This is an in-person presentation on **July 19, 2023**
(11:40 ~
12:00 UTC).

Prof. José Luis García-Lapresta

Many decision making problems involve the use of linguistic information collected by questionnaires based on ordered qualitative scales. In such cases it is relevant how agents perceive the scales. Some of them can be considered as non-uniform, in the sense that agents may perceive different proximities between consecutive terms of the scale. For instance, in the framework of health-care and medicine, the ordered qualitative scale {poor, fair, good, very good, excellent}, used by patients to evaluate self-rated health, it could be considered as non-uniform if ‘fair’ is perceived closer to ‘good’ than to ‘poor’, or if ‘good’ is perceived closer to ‘very good’ than to ‘fair’, or if ‘very good’ is perceived closer to ‘good’ than to ‘excellent’. In order to facilitate the decision-makers to manage this ordinal information, we propose to assign numerical scores to the linguistic terms of ordered qualitative scales by means of several scoring functions. In this contribution we have introduced and analyzed several scoring functions. They are based on the concept of ordinal proximity measure that properly represents the ordinal proximities between the linguistic terms of the ordered qualitative scales.

This is an in-person presentation on **July 19, 2023**
(12:00 ~
12:20 UTC).

Ms. Meichai Chen

Many statistical analyses performed in psychological studies add extraneous assumptions that are not part of the theory. These added assumptions could adversely influence the conclusions one derives from the analyses. Order-constrained inference allows researchers to avoid unnecessary assumptions, translate conceptual theories into direct testable hypotheses, and run competitions among competing hypotheses. On top of these advantages, this reanalysis highlights how one can use order-constrained modeling to formulate more nuanced hypotheses at the item level and test them jointly as one single model. The data set comes from Pennycook, Bear, Collins and Rand (2020). The authors hypothesized that attaching warnings to a subset of fake news headlines increases the perceived accuracy of other headlines that are unmarked. Moreover, they also expected this effect to disappear when attaching verifications to true headlines. Using the QTEST software (Regenwetter et al., 2014; Zwilling et al., 2019), we assessed these hypotheses jointly across all individual headlines. To further leverage order-constrained inference, we ran a competition among competing hypotheses using Bayesian model selection methods. We observe that order-constrained inference not only provides us with a coarse view of all the hypotheses at the aggregate level, it also offers a fine-grained perspective of all the hypotheses at the item level.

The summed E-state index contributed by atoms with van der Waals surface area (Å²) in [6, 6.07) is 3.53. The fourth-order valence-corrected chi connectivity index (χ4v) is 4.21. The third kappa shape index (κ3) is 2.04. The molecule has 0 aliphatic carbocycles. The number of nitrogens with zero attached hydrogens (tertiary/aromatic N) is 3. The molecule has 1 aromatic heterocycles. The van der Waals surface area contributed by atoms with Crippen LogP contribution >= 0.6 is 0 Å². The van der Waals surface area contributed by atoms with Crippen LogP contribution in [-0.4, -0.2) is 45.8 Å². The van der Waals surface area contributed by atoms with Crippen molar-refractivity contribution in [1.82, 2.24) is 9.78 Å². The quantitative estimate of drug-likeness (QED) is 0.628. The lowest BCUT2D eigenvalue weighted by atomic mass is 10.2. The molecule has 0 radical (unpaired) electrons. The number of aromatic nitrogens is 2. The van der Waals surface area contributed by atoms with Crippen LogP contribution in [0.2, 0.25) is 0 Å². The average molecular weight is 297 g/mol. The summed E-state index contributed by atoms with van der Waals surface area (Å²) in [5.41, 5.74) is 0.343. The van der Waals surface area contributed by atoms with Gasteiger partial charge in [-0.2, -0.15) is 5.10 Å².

This is an in-person presentation on **July 19, 2023**
(12:20 ~
12:40 UTC).